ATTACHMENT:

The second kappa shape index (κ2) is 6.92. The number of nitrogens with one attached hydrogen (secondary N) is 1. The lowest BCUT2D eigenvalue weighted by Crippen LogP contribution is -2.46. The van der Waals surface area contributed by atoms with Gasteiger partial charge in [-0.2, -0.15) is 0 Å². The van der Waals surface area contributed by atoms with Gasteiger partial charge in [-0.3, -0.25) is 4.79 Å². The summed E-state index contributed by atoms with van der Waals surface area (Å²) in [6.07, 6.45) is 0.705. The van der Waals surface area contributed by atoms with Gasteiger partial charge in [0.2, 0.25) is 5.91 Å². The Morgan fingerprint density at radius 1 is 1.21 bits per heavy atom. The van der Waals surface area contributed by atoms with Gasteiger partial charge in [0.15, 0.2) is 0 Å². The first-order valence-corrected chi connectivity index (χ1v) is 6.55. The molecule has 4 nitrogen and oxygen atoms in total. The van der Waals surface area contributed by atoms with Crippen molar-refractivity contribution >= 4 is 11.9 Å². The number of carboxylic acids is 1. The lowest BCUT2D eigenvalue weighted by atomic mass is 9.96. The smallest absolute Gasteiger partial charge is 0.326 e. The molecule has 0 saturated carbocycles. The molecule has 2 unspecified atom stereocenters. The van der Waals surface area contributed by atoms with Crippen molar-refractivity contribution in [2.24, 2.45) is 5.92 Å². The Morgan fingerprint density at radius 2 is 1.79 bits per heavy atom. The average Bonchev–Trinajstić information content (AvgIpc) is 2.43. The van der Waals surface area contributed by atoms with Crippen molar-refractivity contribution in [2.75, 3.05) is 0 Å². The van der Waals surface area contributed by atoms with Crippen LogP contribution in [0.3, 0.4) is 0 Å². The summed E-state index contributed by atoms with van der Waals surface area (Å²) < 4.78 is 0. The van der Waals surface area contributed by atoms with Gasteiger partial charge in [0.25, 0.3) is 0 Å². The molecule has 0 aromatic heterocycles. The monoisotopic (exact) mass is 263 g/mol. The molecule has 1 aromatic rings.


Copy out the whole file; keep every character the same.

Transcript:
The second kappa shape index (κ2) is 6.92. The number of nitrogens with one attached hydrogen (secondary N) is 1. The lowest BCUT2D eigenvalue weighted by Crippen LogP contribution is -2.46. The van der Waals surface area contributed by atoms with Gasteiger partial charge in [-0.2, -0.15) is 0 Å². The van der Waals surface area contributed by atoms with Gasteiger partial charge in [-0.3, -0.25) is 4.79 Å². The summed E-state index contributed by atoms with van der Waals surface area (Å²) in [6.07, 6.45) is 0.705. The van der Waals surface area contributed by atoms with Gasteiger partial charge in [0.2, 0.25) is 5.91 Å². The Morgan fingerprint density at radius 1 is 1.21 bits per heavy atom. The van der Waals surface area contributed by atoms with Gasteiger partial charge in [0.15, 0.2) is 0 Å². The first-order valence-corrected chi connectivity index (χ1v) is 6.55. The molecule has 4 nitrogen and oxygen atoms in total. The van der Waals surface area contributed by atoms with Crippen molar-refractivity contribution >= 4 is 11.9 Å². The number of carboxylic acids is 1. The lowest BCUT2D eigenvalue weighted by atomic mass is 9.96. The smallest absolute Gasteiger partial charge is 0.326 e. The molecule has 0 saturated carbocycles. The molecule has 2 unspecified atom stereocenters. The van der Waals surface area contributed by atoms with Crippen molar-refractivity contribution in [2.24, 2.45) is 5.92 Å². The Morgan fingerprint density at radius 2 is 1.79 bits per heavy atom. The average Bonchev–Trinajstić information content (AvgIpc) is 2.43. The van der Waals surface area contributed by atoms with Crippen molar-refractivity contribution in [2.75, 3.05) is 0 Å². The van der Waals surface area contributed by atoms with Crippen LogP contribution in [0.3, 0.4) is 0 Å². The summed E-state index contributed by atoms with van der Waals surface area (Å²) < 4.78 is 0. The van der Waals surface area contributed by atoms with Gasteiger partial charge in [0.25, 0.3) is 0 Å². The molecule has 0 aromatic heterocycles. The monoisotopic (exact) mass is 263 g/mol. The molecule has 1 aromatic rings.